FBI Raids Offices of 'Gun Violence Reduction Program'

FBI Raids Offices of 'Gun Violence Reduction Program'
AP Photo/Michael Dwyer

There’s been a lot of concerns on the right regarding the FBI and other federal law enforcement agencies being weaponized against conservative and libertarian groups and individuals. That’s not without at least some grounds, either. We’ve seen a lot of evidence suggesting that may be the case, particularly with regard to guns.


They don’t get a pass for most of that, either.

However, a recent raid by the FBI is more than a little inconvenient to Democrats.

The Federal Bureau of Investigation conducted a raid on the headquarters of Baltimore’s “Safe Streets” program on Thursday reportedly on allegations that the taxpayer-funded community program is somehow mixed up with the very gang members they are supposed to be keeping in check.

The raid sent local Democrats in the city running for cover after so much of the city’s tax money has been plunged into the program that was initially meant to help quell street violence but has become an albatross for many over its lack of transparency and accountability.

With crime still rising in Baltimore, Safe Streets was created in 2007 to work as a liaison between the city and police department and local gangs, according to the city’s webpage on the program.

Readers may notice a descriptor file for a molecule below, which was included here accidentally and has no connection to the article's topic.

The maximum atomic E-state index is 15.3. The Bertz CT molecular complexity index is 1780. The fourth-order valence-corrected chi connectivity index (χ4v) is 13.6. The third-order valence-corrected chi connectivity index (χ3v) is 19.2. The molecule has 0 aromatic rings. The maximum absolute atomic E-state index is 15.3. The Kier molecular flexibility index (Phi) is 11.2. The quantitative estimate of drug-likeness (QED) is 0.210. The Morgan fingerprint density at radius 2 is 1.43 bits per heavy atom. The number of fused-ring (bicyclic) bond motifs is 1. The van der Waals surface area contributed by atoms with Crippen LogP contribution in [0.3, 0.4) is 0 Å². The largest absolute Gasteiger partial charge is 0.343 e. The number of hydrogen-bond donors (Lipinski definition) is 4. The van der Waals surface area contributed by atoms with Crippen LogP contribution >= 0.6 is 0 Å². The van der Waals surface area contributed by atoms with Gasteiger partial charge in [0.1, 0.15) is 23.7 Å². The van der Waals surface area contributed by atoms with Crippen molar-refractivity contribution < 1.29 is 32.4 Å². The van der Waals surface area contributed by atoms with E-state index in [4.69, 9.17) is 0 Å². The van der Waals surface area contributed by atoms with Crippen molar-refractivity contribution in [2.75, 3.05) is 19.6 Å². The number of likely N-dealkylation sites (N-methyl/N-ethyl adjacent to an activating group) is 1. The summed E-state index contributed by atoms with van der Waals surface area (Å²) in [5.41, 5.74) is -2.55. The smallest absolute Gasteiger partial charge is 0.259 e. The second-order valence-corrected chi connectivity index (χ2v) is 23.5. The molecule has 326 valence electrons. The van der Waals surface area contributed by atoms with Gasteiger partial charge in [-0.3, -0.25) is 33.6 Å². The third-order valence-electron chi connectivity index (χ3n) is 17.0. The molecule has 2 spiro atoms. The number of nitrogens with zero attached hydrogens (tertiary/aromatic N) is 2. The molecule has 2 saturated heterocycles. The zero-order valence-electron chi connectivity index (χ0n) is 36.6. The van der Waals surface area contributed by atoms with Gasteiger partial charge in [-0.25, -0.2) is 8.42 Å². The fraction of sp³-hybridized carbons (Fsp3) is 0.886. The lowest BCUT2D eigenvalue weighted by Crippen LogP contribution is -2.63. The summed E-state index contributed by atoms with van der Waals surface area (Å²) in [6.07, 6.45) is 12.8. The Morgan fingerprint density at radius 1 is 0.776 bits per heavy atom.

“Since 2007, Safe Streets has been Baltimore’s flagship gun violence reduction program. Founded in 2000 by epidemiologist Dr. Gary Slutkin, Cure Violence is a public health approach that uses trusted messengers in the community to interrupt the transmission of violence. Violence interrupters spread anti-violence messages and encourage positive changes in individual behavior as well as community norms around violence.”

The FBI has not yet released details to explain its Thursday raid on the program’s Belair-Edison location. Still, according to insiders who spoke to WBFF, the bureau was looking into possible gang affiliation.


Now, the author isn’t a fan of these kinds of programs.

Personally, I think anything that can prevent violent crime in the first place is worth a try. However, that only works if the people involved are actually doing the work they’re supposed to do.

Much of the issue in Baltimore is a lack of transparency and accountability, both of which would do a great deal prevent any initiative from going off the rails like this one appears to have gone.

Yet we also can’t escape the fact that many who argue for non-law enforcement interventions are basically people who don’t want to be arrested for their own crimes. I can’t say all or even most such folks are like that, but a number of them are, and that’s part of what bothers me about this.

In this case, the allegations seem to be that gang members were involved in an effort to mitigate gang violence but weren’t doing the job they were supposed to do. They seemingly used the idea of non-law enforcement intervention as a way to keep from getting arrested for gang activity, after all.

Of course, when the FBI eventually does talk about this formally, we’ll find out a great deal more about what happened and won’t need to rely on speculation. Until then, there will be questions about just how a program like this was allowed to go on without accountability and transparency while on the taxpayers’ dime for this long.


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